RIGA - By lowering taxes and excise duty on fuel, Latvia would reduce its ability to strengthen its defense capacity, Prime Minister Krisjanis Karins (New Unity) told reporters after a meeting with President Egils Levits on Wednesday.
People should remember that most of the fuel sold in Latvia comes directly or indirectly from Russia, said Karins. If taxes and excise duty on fuel are reduced, that would mean continuing to give Russia money so that it could keep manufacturing tanks and continue the war in Ukraine.
According to Karins, cutting state revenues needed to strengthen defense is not right. Instead, part of the revenues should be channeled through targeted subsidies to those social groups whose circumstances become more pressing as prices keep rising.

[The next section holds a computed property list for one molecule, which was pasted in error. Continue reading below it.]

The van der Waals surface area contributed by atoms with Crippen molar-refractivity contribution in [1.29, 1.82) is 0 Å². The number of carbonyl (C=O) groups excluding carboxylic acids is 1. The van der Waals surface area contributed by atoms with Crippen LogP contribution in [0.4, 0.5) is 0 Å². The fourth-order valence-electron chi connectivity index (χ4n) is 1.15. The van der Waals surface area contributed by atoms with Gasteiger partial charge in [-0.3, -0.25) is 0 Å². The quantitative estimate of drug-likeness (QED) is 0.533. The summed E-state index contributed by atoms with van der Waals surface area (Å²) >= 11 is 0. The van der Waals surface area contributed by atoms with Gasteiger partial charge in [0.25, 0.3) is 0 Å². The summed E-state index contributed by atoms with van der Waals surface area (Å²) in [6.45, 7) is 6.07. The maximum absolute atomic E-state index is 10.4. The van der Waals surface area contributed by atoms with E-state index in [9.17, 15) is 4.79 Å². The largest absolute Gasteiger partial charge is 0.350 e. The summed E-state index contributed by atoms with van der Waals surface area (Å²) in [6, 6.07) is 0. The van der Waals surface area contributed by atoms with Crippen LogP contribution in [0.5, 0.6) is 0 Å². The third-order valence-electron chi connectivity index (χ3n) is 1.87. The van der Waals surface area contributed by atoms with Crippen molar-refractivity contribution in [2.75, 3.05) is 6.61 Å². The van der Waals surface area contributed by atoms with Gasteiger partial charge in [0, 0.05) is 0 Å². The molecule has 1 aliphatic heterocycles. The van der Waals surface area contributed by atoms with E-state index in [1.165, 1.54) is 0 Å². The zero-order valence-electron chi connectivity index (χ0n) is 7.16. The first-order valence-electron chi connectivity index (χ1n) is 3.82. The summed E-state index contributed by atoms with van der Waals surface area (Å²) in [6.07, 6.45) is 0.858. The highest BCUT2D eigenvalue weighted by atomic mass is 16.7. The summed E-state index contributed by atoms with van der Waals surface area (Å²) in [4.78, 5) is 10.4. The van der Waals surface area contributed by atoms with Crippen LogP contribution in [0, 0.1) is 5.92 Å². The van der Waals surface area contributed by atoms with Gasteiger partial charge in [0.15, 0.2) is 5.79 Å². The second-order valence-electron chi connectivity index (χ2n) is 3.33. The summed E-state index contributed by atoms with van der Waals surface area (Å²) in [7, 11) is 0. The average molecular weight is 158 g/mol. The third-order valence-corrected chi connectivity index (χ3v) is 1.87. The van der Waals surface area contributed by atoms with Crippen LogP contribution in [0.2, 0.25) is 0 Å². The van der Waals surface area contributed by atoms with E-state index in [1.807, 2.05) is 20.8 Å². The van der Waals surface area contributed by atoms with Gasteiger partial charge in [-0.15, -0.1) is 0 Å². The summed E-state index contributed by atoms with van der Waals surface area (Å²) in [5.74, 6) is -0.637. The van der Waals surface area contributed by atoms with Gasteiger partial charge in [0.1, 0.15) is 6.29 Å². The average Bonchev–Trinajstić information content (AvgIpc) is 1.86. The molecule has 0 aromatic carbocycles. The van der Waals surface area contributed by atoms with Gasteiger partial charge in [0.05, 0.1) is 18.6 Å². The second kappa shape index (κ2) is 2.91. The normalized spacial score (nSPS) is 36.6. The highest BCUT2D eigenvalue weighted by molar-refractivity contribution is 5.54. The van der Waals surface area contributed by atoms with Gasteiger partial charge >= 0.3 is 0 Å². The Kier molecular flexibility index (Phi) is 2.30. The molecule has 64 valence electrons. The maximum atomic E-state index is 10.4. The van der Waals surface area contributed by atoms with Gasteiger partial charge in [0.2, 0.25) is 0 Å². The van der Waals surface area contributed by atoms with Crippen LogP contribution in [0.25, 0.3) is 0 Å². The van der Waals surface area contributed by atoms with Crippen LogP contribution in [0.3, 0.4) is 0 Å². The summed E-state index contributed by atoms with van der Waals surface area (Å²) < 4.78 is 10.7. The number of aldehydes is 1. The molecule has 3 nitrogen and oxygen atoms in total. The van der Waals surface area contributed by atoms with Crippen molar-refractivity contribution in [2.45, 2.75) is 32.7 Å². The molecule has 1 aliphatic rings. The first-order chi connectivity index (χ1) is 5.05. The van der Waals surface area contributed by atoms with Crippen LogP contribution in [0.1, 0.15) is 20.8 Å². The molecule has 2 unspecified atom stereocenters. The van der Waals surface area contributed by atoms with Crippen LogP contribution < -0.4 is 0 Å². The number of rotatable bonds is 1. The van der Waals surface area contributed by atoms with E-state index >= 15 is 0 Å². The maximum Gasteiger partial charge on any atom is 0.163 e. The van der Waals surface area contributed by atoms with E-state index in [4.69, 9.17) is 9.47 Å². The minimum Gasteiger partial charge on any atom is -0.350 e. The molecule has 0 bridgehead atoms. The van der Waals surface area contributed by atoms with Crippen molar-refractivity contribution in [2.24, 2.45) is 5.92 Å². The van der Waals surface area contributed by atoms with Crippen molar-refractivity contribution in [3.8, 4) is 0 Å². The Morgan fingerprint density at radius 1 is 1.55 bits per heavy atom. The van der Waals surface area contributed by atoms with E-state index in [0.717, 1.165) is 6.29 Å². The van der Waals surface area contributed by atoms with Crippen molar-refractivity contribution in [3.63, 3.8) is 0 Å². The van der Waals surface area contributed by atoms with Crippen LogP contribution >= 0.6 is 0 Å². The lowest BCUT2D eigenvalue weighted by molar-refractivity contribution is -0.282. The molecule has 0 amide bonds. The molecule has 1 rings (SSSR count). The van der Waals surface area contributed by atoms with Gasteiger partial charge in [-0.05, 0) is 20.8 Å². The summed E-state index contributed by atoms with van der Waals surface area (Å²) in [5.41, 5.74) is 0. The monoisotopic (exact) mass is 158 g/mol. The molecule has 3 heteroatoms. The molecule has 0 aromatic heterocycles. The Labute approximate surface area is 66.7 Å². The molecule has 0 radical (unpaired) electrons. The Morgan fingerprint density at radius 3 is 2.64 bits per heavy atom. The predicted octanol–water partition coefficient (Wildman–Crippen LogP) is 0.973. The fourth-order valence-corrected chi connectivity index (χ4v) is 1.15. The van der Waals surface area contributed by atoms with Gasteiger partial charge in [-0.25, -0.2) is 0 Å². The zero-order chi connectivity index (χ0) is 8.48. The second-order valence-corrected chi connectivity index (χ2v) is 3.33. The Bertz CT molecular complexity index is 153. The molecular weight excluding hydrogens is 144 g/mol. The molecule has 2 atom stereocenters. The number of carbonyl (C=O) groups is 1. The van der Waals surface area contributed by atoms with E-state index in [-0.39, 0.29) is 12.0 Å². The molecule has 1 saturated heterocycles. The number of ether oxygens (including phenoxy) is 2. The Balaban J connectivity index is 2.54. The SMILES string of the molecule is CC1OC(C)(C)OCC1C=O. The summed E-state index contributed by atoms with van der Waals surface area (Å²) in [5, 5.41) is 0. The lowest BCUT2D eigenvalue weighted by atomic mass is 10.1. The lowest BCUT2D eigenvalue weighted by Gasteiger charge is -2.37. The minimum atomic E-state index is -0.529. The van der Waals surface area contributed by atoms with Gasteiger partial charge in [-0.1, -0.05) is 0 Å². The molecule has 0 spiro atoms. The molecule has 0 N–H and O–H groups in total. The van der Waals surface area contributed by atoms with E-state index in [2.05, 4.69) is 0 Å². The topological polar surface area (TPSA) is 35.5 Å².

"We need to help those people who do not have jobs with wages growing faster than inflation. These groups have been identified. We are working to get people the benefits they need. It is clear that we need to help them, but we should not shoot ourselves in the foot by taking away the money we need for defense," the premier said.
In turn, Levits emphasized that national security was of paramount importance and that it was financed from different sources - first of all, from taxes. He also agreed with the prime minister that targeted assistance was necessary for those who need it most.
"The Latvian nation supports Ukraine. Of course, we all are paying for it. We have to be aware of that. We pay for our security, we pay for solidarity with Ukraine. In any case, we will help those who are in the most difficult situation," said Levits.